3. To reset permissions for a folder: icacls "full path to the folder" /reset.
  4. To reset permissions for a folder, its files, and subfolders, run the command icacls "full path to the folder" /reset /t /c /l.

Substitute the example paths with the actual values matching your system.

Here are some screenshots.

Customized permissions:

Windows 10 Customized Permissions

Reset permissions:

Windows 10 Reset NTFS Permissions 1

Windows 10 Reset NTFS Permissions 2

Default (inherited) permissions:

Windows 10 Default Inherited Permissions

That's it.

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Author: Sergey Tkachenko

Sergey Tkachenko is a software developer from Russia who started Winaero back in 2011. On this blog, Sergey is writing about everything connected to Microsoft, Windows and popular software. Follow him on Telegram, Twitter, and YouTube.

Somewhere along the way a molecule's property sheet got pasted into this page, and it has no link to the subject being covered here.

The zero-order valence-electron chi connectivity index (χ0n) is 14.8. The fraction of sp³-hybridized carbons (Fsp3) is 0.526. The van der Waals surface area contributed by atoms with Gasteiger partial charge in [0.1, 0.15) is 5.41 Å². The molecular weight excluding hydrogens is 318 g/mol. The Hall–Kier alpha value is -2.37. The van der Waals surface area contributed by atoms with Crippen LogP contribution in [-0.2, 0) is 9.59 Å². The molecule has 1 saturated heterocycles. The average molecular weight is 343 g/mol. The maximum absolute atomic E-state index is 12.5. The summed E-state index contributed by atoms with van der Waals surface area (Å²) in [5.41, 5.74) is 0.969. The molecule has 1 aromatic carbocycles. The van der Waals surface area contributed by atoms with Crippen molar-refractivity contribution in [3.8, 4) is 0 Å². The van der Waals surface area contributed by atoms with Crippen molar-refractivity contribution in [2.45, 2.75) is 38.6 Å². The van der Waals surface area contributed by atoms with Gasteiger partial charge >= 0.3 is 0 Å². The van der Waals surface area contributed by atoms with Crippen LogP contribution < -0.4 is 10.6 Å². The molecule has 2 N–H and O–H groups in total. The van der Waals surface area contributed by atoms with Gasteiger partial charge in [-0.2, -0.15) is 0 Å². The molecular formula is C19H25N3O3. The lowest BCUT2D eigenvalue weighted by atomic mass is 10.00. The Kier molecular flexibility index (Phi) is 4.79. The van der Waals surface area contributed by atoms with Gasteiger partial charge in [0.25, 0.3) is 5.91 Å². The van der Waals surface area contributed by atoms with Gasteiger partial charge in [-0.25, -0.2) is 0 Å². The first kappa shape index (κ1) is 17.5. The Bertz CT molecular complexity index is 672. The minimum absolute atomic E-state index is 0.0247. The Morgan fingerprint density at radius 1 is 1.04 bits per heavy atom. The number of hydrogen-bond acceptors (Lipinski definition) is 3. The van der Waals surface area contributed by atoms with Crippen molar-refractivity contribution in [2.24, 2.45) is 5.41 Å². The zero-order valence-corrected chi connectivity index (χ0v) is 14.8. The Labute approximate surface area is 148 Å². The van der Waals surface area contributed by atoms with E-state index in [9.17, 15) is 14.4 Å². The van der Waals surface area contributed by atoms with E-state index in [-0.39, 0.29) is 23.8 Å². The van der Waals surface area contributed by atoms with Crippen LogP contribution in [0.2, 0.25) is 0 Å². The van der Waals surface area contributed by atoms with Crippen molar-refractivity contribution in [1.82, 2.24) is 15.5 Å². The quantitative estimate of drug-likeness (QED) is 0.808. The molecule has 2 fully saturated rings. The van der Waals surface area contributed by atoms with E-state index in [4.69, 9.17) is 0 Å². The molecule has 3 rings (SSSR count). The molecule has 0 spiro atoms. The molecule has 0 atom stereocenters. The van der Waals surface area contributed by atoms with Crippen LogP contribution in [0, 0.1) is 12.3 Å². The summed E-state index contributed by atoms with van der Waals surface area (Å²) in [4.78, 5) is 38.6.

15 thoughts on “Quickly Reset NTFS Permissions in Windows 10”

    1. I don’t see any ads over here, honestly. https://www.facebook.com/photo.php?fbid=1957837557644690&set=a.438863999542061&type=3&theater

  1. ‘Version 0.14 is released on February 6, 2019.’
    s/b
    ‘Version 0.14 was released on 6th February, 2019.’
    hth

  2. Well, win10 64bit #1709.
    I tried it on c:\, it resulting in:
    Successfully processed 0 files; Failed processing 4308 files.
    c:\>

  3. Might this work on a system that doesn’t even boot into safe mode? So, can you run it from a running Windows system that is not the one you want to fix? I’m running an external Windows to go system, win 10 1607 and it’s my internal hard drive that I need to fix. Luckily, I can get into safe mode as an administrator, so I will try it. I deleted all the s-1-5 entries in that registry, not knowing that it was important.